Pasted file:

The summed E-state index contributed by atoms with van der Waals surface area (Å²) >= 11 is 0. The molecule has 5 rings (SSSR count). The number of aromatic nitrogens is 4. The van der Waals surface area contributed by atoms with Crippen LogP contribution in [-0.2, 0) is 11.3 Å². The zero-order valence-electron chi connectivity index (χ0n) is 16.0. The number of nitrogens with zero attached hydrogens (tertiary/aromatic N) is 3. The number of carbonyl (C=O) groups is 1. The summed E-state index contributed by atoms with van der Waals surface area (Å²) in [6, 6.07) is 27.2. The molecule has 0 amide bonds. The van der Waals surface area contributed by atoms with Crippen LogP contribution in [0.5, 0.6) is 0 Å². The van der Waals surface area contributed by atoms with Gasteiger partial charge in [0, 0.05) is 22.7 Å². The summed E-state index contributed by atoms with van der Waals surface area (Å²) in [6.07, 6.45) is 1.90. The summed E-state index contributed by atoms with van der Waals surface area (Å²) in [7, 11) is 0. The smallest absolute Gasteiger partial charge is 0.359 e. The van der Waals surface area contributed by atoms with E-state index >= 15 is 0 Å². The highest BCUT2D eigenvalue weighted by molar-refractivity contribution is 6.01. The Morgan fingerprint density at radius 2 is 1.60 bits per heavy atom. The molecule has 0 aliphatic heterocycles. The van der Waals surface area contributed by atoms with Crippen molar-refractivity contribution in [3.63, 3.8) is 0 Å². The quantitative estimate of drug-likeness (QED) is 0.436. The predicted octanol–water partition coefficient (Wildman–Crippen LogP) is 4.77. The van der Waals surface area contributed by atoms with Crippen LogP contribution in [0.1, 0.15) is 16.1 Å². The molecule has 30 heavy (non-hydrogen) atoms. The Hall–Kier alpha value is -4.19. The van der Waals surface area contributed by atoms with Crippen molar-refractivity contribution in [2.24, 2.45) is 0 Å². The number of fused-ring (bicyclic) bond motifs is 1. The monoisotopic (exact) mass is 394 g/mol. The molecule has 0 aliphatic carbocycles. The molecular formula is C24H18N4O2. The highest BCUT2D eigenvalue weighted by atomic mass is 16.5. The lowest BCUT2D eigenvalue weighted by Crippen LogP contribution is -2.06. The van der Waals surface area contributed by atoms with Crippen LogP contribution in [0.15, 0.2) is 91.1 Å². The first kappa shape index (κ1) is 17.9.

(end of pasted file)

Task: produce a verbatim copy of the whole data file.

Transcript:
The summed E-state index contributed by atoms with van der Waals surface area (Å²) >= 11 is 0. The molecule has 5 rings (SSSR count). The number of aromatic nitrogens is 4. The van der Waals surface area contributed by atoms with Crippen LogP contribution in [-0.2, 0) is 11.3 Å². The zero-order valence-electron chi connectivity index (χ0n) is 16.0. The number of nitrogens with zero attached hydrogens (tertiary/aromatic N) is 3. The number of carbonyl (C=O) groups is 1. The summed E-state index contributed by atoms with van der Waals surface area (Å²) in [6, 6.07) is 27.2. The molecule has 0 amide bonds. The van der Waals surface area contributed by atoms with Crippen LogP contribution in [0.5, 0.6) is 0 Å². The van der Waals surface area contributed by atoms with Gasteiger partial charge in [0, 0.05) is 22.7 Å². The summed E-state index contributed by atoms with van der Waals surface area (Å²) in [6.07, 6.45) is 1.90. The summed E-state index contributed by atoms with van der Waals surface area (Å²) in [7, 11) is 0. The smallest absolute Gasteiger partial charge is 0.359 e. The van der Waals surface area contributed by atoms with E-state index >= 15 is 0 Å². The highest BCUT2D eigenvalue weighted by molar-refractivity contribution is 6.01. The Morgan fingerprint density at radius 2 is 1.60 bits per heavy atom. The molecule has 0 aliphatic heterocycles. The van der Waals surface area contributed by atoms with Crippen molar-refractivity contribution in [3.63, 3.8) is 0 Å². The quantitative estimate of drug-likeness (QED) is 0.436. The predicted octanol–water partition coefficient (Wildman–Crippen LogP) is 4.77. The van der Waals surface area contributed by atoms with Crippen LogP contribution in [0.1, 0.15) is 16.1 Å². The molecule has 30 heavy (non-hydrogen) atoms. The Hall–Kier alpha value is -4.19. The van der Waals surface area contributed by atoms with Crippen molar-refractivity contribution in [2.24, 2.45) is 0 Å². The number of fused-ring (bicyclic) bond motifs is 1. The monoisotopic (exact) mass is 394 g/mol. The molecule has 0 aliphatic carbocycles. The molecular formula is C24H18N4O2. The highest BCUT2D eigenvalue weighted by atomic mass is 16.5. The lowest BCUT2D eigenvalue weighted by Crippen LogP contribution is -2.06. The van der Waals surface area contributed by atoms with Crippen LogP contribution in [0.15, 0.2) is 91.1 Å². The first kappa shape index (κ1) is 17.9.